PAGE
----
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Applied Microbiology and Biotechnology

, Volume 100, Issue 18, pp 7921–7931 | Cite as

Manufacturing demonstration of microbially mediated zinc sulfide nanoparticles in pilot-plant scale reactors

  • Ji-Won MoonEmail author
  • Tommy J. Phelps
  • Curtis L. Fitzgerald Jr
  • Randall F. Lind
  • James G. Elkins
  • Gyoung Gug Jang
  • Pooran C. Joshi
  • Michelle Kidder
  • Beth L. Armstrong
  • Thomas R. Watkins
  • Ilia N. Ivanov
  • David E. Graham
Biotechnological products and process engineering

Abstract

The thermophilic anaerobic metal-reducing bacterium Thermoanaerobacter sp. X513 efficiently produces zinc sulfide (ZnS) nanoparticles (NPs) in laboratory-scale (≤ 24-L) reactors. To determine whether this process can be up-scaled and adapted for pilot-plant production while maintaining NP yield and quality, a series of pilot-plant scale experiments were performed using 100-L and 900-L reactors. Pasteurization and N2-sparging replaced autoclaving and boiling for deoxygenating media in the transition from small-scale to pilot plant reactors. Consecutive 100-L batches using new or recycled media produced ZnS NPs with highly reproducible ~2-nm average crystallite size (ACS) and yields of ~0.5 g L−1, similar to the small-scale batches. The 900-L pilot plant reactor produced ~320 g ZnS without process optimization or replacement of used medium; this quantity would be sufficient to form a ZnS thin film with ~120 nm thickness over 0.5 m width × 13 km length. At all scales, the bacteria produced significant amounts of acetic, lactic, and formic acids, which could be neutralized by the controlled addition of sodium hydroxide without the use of an organic pH buffer, eliminating 98 % of the buffer chemical costs. The final NP products were characterized using XRD, ICP-OES, TEM, FTIR, PL, DLS, HPLC, and C/N analyses, which confirmed that the growth medium without organic buffer enhanced the ZnS NP properties by reducing carbon and nitrogen surface coatings and supporting better dispersivity with similar ACS.

Keywords

Pilot plant reactor Microbially mediated manufacturing Zinc sulfide nanoparticles Scalability 

Notes

Acknowledgments

The authors gratefully acknowledge the support of the US Department of Energy (DOE), Advanced Manufacturing Office, Low Temperature Material Synthesis Program (CPS 24762). FTIR analysis performed by M.K. Kidder was supported by the US Department of Energy, Office of Science, Basic Energy Sciences, Chemical Sciences, Geosciences, and Biosciences Division. ORNL is managed by UT-Battelle, LLC, for DOE under contract DE-AC05-00OR22725. The authors thank Dr. C.B. Jacobs at ORNL for constructive discussion, Dr. J, Zhu for TEM images and S.R. Cline and J.P. Dugger for assistance designing the pilot plant and safety procedures. We also thank Stout Tanks & Kettles, LLC, for the customized reactor design and construction.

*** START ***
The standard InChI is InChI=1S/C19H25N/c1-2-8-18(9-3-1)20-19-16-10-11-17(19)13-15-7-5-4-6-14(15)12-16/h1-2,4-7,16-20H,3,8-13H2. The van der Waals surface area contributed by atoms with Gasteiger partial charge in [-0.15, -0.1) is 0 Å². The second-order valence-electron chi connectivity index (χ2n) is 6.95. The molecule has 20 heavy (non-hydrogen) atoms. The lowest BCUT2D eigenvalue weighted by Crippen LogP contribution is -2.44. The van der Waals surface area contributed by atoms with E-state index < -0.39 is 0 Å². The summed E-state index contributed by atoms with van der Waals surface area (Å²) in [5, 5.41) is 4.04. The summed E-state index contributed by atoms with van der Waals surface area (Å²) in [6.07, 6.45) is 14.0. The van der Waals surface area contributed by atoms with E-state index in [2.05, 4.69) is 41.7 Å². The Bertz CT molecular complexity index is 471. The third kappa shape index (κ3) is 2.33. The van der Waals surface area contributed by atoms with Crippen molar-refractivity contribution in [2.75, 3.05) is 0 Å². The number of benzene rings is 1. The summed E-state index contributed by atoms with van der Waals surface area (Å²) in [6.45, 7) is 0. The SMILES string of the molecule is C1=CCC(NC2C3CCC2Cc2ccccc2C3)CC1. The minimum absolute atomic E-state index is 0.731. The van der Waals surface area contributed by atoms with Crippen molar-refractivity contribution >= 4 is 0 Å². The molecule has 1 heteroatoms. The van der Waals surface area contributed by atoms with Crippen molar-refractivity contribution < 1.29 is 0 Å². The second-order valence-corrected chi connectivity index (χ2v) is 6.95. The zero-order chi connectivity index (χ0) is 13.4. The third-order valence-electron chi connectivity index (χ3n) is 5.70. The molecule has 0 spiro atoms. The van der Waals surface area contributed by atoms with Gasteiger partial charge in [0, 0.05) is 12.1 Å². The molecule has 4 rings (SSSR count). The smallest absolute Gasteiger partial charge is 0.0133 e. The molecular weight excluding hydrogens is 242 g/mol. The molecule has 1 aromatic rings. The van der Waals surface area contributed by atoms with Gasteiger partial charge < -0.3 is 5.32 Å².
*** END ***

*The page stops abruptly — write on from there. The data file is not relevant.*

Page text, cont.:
Compliance with ethical standards

Conflict of interest

The authors declare that they have no conflicts of interest. This article does not contain any studies with human participants or animals performed by any of the authors.

Supplementary material

253_2016_7556_MOESM1_ESM.pdf (942 kb)
ESM 1 (PDF 942 kb)

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Copyright information

© Springer-Verlag Berlin Heidelberg 2016

Authors and Affiliations

  • Ji-Won Moon
    • 1
    Email author
  • Tommy J. Phelps
    • 1
  • Curtis L. Fitzgerald Jr
    • 2
  • Randall F. Lind
    • 3
  • James G. Elkins
    • 1
  • Gyoung Gug Jang
    • 3
  • Pooran C. Joshi
    • 4
  • Michelle Kidder
    • 5
  • Beth L. Armstrong
    • 4
  • Thomas R. Watkins
    • 4
  • Ilia N. Ivanov
    • 6
  • David E. Graham
    • 1
  1. 1.Biosciences DivisionOak Ridge National Laboratory (ORNL)Oak RidgeUSA
  2. 2.Fusion Materials for Nuclear Systems DivisionORNLOak RidgeUSA
  3. 3.Energy and Transportation Science DivisionORNLOak RidgeUSA
  4. 4.Materials Science and Technology DivisionORNLOak RidgeUSA
  5. 5.Chemical Sciences DivisionORNLOak RidgeUSA
  6. 6.Center for Nanophase Materials SciencesORNLOak RidgeUSA

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